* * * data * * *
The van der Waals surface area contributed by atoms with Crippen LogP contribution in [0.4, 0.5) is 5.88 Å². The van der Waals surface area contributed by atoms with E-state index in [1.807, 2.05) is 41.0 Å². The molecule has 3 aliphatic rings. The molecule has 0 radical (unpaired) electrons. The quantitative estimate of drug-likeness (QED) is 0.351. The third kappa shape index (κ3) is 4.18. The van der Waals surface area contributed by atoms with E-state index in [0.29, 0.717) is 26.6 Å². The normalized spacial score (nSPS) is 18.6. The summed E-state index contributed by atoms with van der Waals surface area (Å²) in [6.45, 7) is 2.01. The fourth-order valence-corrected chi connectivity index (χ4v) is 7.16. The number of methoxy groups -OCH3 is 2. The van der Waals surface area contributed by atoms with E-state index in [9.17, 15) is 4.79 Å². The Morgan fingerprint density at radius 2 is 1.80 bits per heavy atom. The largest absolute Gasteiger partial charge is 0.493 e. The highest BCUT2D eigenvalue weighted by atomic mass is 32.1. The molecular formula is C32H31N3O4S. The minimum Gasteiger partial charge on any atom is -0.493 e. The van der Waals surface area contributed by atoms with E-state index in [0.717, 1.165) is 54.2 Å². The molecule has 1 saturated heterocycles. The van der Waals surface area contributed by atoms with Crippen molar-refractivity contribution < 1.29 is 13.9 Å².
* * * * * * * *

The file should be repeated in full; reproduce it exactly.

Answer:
The van der Waals surface area contributed by atoms with Crippen LogP contribution in [0.4, 0.5) is 5.88 Å². The van der Waals surface area contributed by atoms with E-state index in [1.807, 2.05) is 41.0 Å². The molecule has 3 aliphatic rings. The molecule has 0 radical (unpaired) electrons. The quantitative estimate of drug-likeness (QED) is 0.351. The third kappa shape index (κ3) is 4.18. The van der Waals surface area contributed by atoms with E-state index in [0.29, 0.717) is 26.6 Å². The normalized spacial score (nSPS) is 18.6. The summed E-state index contributed by atoms with van der Waals surface area (Å²) in [6.45, 7) is 2.01. The fourth-order valence-corrected chi connectivity index (χ4v) is 7.16. The number of methoxy groups -OCH3 is 2. The van der Waals surface area contributed by atoms with E-state index in [9.17, 15) is 4.79 Å². The Morgan fingerprint density at radius 2 is 1.80 bits per heavy atom. The largest absolute Gasteiger partial charge is 0.493 e. The highest BCUT2D eigenvalue weighted by atomic mass is 32.1. The molecular formula is C32H31N3O4S. The minimum Gasteiger partial charge on any atom is -0.493 e. The van der Waals surface area contributed by atoms with E-state index in [0.717, 1.165) is 54.2 Å². The molecule has 1 saturated heterocycles. The van der Waals surface area contributed by atoms with Crippen molar-refractivity contribution < 1.29 is 13.9 Å².